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Automation scripts and runbooks are mainstays of the system administrator's toolbox. And moving to cloud infrastructure -- where admins can instantiate, move and scale virtual resources in seconds -- only underscores the importance of a consistent, reproducible management process.
For Windows admins, PowerShell has long been the preferred scripting tool. And today, PowerShell serves as the backbone for the Microsoft Azure Automation service.
Although Azure Automation was initially designed around PowerShell workflows -- a sequence of steps, also known as runbooks, that can execute tasks and commands -- it now also supports declarative patterns. These patterns describe a system or service configuration called Desired State Configuration (DSC), which was first introduced with PowerShell.
These two automation techniques offer different ways to achieve the same goal. Runbooks are like providing turn-by-turn navigational directions to get from point A to point B, while DSC gives GPS mapping software a destination and lets it compute the optimal path to get there.
Here are some considerations for choosing between the two.
Runbooks in the Microsoft Azure Automation service work just like they do in Windows Server; admins can use PowerShell to control any service with an API. Furthermore, any application that includes a PowerShell module implementing a cmdlet can be controlled via an Azure Automation workflow. Although Automation runbooks are designed to manage Azure services, they can also control resources in private data centers with a feature called Hybrid Runbook Workers.
Admins can either create workflows from scratch or tweak those available in the Runbook Gallery. They can also develop custom runbooks in PowerShell code with a text editor or use a graphical UI on the Azure portal. The portal also has an Automation dashboard that shows job activity and error conditions, resource usage and log details for individual jobs.
Recommendations and comparisons
Automation is key to improve admin efficiency, as well as Azure consistency, reliability and security. Here are some recommendations for more effectively managing Azure via automation:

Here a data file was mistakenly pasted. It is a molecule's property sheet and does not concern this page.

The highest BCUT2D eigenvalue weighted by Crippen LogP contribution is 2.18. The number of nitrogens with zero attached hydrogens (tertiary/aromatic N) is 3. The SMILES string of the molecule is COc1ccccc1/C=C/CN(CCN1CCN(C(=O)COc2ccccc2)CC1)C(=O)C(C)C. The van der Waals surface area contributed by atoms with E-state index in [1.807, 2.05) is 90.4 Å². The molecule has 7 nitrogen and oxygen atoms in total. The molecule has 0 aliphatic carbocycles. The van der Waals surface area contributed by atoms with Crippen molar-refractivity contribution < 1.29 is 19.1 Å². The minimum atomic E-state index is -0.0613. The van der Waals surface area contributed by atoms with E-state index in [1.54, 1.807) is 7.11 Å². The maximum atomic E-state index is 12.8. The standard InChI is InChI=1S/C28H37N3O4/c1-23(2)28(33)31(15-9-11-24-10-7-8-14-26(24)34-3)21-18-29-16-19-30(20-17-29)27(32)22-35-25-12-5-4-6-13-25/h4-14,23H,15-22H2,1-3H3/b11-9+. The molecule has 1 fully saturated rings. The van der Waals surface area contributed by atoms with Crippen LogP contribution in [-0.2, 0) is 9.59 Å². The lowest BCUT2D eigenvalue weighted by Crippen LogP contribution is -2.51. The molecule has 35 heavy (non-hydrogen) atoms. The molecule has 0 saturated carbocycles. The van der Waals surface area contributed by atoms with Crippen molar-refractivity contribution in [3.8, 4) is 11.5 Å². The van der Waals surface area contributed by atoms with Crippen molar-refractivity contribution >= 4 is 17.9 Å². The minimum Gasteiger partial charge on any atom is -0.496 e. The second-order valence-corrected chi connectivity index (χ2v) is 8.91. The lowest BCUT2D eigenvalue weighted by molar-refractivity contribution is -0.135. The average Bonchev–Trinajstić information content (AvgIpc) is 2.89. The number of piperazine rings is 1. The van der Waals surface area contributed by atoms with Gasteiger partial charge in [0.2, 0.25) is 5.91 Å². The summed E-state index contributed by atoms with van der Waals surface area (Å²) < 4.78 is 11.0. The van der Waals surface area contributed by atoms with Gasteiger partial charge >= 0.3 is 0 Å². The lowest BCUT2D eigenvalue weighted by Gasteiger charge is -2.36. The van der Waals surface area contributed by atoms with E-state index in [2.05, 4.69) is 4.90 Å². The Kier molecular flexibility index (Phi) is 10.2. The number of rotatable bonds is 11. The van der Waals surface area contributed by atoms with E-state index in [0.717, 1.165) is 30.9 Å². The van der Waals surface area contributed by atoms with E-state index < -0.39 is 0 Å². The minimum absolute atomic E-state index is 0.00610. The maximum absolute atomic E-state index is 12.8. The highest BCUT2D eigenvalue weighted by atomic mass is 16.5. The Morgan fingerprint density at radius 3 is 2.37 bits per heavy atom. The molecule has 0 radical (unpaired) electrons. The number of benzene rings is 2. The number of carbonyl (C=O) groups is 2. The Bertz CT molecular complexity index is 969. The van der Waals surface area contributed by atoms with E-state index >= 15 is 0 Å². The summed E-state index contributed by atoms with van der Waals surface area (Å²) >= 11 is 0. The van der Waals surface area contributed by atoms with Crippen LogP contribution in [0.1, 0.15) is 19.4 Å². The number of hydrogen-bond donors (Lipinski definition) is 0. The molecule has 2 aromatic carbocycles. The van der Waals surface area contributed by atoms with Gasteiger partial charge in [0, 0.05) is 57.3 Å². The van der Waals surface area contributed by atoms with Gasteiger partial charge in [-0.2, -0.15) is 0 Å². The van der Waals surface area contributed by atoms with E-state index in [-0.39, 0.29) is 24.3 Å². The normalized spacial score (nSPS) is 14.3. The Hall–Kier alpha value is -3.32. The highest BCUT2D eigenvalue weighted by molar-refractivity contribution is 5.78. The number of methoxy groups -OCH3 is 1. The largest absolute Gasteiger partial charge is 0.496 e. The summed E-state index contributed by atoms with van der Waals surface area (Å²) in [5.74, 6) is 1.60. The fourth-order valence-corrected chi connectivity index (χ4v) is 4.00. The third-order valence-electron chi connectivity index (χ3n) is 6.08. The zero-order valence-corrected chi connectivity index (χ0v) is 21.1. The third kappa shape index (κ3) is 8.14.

- For organizations standardizing on a single public cloud, Azure Automation should be the default home for system administration scripts, as it's tightly integrated with the Azure service portfolio and supports the scripting environment most Windows admins already use.
- Windows shops already familiar with PowerShell should use it to build Automation runbooks. However, they should also experiment with DSC for some activities, such as keeping VM configurations and patch levels in sync. The risk with this approach is vendor lock-in. Although both Amazon Web Services and Google Cloud Platform support PowerShell, the scripts themselves won't necessarily be reusable. Try and keep code as portable as possible by parameterizing, not hard-coding, Azure-specific API calls or encapsulating Azure-specific code in modules, not the script itself.
- Linux shops will benefit from learning PowerShell for automation, but can start with the CLI, which works in any shell environment.
- Multicloud organizations should investigate third-party configuration management software that works across public and private environments. Also, because automation tools play a role in continuous integration and deployment, consult with developers and DevOps teams before making a decision.
DSC describes the required configuration for an Azure node. It's particularly useful when an organization runs clusters in which multiple nodes share the same configuration, such as load-balanced web frontends or VDI servers. DSC requires a Pull Server that stores configurations and sends them to the Local Configuration Manager (LCM) engine on each managed node. The LCM parses the configuration, compares it to the existing state and executes any required changes using Windows Management Instrumentation.
As with runbooks, DSC is a PowerShell script that uses configuration blocks, which admins can use to build custom DSC resources. Microsoft also provides 12 built-in DSC resources, including functions to archive files, write to the event log or manage registry keys.
Whether using runbooks or DSC, Microsoft Azure Automation is useful for a variety of cloud admin tasks, such as creating and cloning VMs across Azure subscriptions or regions, or configuring and modifying security policies across all machines in a subscription.
Azure Automation alternatives
Admins can also script Azure using PowerShell or a command-line interface (CLI) from any PC, with the same runbook capabilities listed above. Since PowerShell is now open source, you don't need Windows to use it; there are install packages available for OS X, Ubuntu and CentOS.
Microsoft also offers a CLI and open source shell commands for Azure that are available on Windows, Mac OS X and Linux. The CLI can work with either Azure Resource Manager or the classic Azure management portal.
Admins can also use third-party DevOps software, such as Chef, Puppet, Ansible and Salt, to automate Azure resources and manage system installation, configuration, updates, security patches and more. Chef has integrated its software with Azure to simplify the deployment of preconfigured Chef servers from the Azure Marketplace.
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